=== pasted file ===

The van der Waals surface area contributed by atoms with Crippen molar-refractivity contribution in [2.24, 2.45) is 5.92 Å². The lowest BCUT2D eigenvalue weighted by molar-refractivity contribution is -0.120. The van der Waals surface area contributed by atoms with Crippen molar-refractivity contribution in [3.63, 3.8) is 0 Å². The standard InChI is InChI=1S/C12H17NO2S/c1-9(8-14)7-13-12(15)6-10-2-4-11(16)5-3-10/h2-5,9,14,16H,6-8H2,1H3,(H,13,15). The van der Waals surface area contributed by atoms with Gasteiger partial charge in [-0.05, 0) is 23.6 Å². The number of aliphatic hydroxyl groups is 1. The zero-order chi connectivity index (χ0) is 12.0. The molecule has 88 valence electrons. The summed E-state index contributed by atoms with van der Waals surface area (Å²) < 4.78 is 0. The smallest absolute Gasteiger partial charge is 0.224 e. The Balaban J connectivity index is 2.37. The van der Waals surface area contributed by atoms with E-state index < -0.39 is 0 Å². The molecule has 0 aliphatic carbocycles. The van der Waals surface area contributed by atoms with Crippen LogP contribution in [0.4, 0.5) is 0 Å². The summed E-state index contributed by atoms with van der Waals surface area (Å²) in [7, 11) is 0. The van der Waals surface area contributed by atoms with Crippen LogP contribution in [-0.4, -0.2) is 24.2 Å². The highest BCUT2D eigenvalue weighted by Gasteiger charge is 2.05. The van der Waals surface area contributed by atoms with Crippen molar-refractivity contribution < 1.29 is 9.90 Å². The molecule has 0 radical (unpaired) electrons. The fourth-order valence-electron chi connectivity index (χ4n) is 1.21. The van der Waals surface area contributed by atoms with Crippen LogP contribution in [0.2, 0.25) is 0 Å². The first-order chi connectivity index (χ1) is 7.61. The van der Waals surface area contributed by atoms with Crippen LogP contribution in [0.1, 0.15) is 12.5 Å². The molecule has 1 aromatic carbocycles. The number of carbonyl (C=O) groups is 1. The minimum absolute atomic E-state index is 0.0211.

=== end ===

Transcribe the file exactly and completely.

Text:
The van der Waals surface area contributed by atoms with Crippen molar-refractivity contribution in [2.24, 2.45) is 5.92 Å². The lowest BCUT2D eigenvalue weighted by molar-refractivity contribution is -0.120. The van der Waals surface area contributed by atoms with Crippen molar-refractivity contribution in [3.63, 3.8) is 0 Å². The standard InChI is InChI=1S/C12H17NO2S/c1-9(8-14)7-13-12(15)6-10-2-4-11(16)5-3-10/h2-5,9,14,16H,6-8H2,1H3,(H,13,15). The van der Waals surface area contributed by atoms with Gasteiger partial charge in [-0.05, 0) is 23.6 Å². The number of aliphatic hydroxyl groups is 1. The zero-order chi connectivity index (χ0) is 12.0. The molecule has 88 valence electrons. The summed E-state index contributed by atoms with van der Waals surface area (Å²) < 4.78 is 0. The smallest absolute Gasteiger partial charge is 0.224 e. The Balaban J connectivity index is 2.37. The van der Waals surface area contributed by atoms with E-state index < -0.39 is 0 Å². The molecule has 0 aliphatic carbocycles. The van der Waals surface area contributed by atoms with Crippen LogP contribution in [0.4, 0.5) is 0 Å². The summed E-state index contributed by atoms with van der Waals surface area (Å²) in [7, 11) is 0. The van der Waals surface area contributed by atoms with Crippen LogP contribution in [-0.4, -0.2) is 24.2 Å². The highest BCUT2D eigenvalue weighted by Gasteiger charge is 2.05. The van der Waals surface area contributed by atoms with Crippen molar-refractivity contribution < 1.29 is 9.90 Å². The molecule has 0 radical (unpaired) electrons. The fourth-order valence-electron chi connectivity index (χ4n) is 1.21. The van der Waals surface area contributed by atoms with Crippen LogP contribution in [0.2, 0.25) is 0 Å². The first-order chi connectivity index (χ1) is 7.61. The van der Waals surface area contributed by atoms with Crippen LogP contribution in [0.1, 0.15) is 12.5 Å². The molecule has 1 aromatic carbocycles. The number of carbonyl (C=O) groups is 1. The minimum absolute atomic E-state index is 0.0211.